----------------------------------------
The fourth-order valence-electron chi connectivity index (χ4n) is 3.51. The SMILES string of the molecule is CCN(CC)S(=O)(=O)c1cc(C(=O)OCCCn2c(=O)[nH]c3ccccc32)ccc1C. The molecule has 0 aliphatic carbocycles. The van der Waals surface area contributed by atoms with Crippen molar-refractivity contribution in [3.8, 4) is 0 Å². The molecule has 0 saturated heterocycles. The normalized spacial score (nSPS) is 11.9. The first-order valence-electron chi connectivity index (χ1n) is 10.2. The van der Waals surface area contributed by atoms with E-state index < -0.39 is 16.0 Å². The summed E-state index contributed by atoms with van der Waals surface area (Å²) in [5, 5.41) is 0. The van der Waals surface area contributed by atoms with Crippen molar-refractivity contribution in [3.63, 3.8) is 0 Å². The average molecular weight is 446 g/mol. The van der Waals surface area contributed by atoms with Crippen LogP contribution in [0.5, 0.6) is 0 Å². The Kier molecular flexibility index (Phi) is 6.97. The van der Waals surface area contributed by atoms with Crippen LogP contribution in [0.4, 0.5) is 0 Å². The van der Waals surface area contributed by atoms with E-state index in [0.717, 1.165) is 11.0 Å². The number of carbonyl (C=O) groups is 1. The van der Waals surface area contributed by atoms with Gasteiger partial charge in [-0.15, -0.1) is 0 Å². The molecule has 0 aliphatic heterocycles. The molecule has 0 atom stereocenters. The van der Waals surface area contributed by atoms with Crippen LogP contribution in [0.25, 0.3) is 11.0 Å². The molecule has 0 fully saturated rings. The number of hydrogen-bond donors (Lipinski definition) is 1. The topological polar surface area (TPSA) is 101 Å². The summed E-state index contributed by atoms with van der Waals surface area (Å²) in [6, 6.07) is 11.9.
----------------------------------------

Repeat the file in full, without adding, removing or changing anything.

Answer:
The fourth-order valence-electron chi connectivity index (χ4n) is 3.51. The SMILES string of the molecule is CCN(CC)S(=O)(=O)c1cc(C(=O)OCCCn2c(=O)[nH]c3ccccc32)ccc1C. The molecule has 0 aliphatic carbocycles. The van der Waals surface area contributed by atoms with Crippen molar-refractivity contribution in [3.8, 4) is 0 Å². The molecule has 0 saturated heterocycles. The normalized spacial score (nSPS) is 11.9. The first-order valence-electron chi connectivity index (χ1n) is 10.2. The van der Waals surface area contributed by atoms with E-state index < -0.39 is 16.0 Å². The summed E-state index contributed by atoms with van der Waals surface area (Å²) in [5, 5.41) is 0. The van der Waals surface area contributed by atoms with Crippen molar-refractivity contribution in [3.63, 3.8) is 0 Å². The average molecular weight is 446 g/mol. The van der Waals surface area contributed by atoms with Crippen LogP contribution in [0.5, 0.6) is 0 Å². The Kier molecular flexibility index (Phi) is 6.97. The van der Waals surface area contributed by atoms with Crippen LogP contribution in [0.4, 0.5) is 0 Å². The van der Waals surface area contributed by atoms with E-state index in [0.717, 1.165) is 11.0 Å². The number of carbonyl (C=O) groups is 1. The van der Waals surface area contributed by atoms with Gasteiger partial charge in [-0.15, -0.1) is 0 Å². The molecule has 0 aliphatic heterocycles. The molecule has 0 atom stereocenters. The van der Waals surface area contributed by atoms with Crippen LogP contribution in [0.25, 0.3) is 11.0 Å². The molecule has 0 fully saturated rings. The number of hydrogen-bond donors (Lipinski definition) is 1. The topological polar surface area (TPSA) is 101 Å². The summed E-state index contributed by atoms with van der Waals surface area (Å²) in [6, 6.07) is 11.9.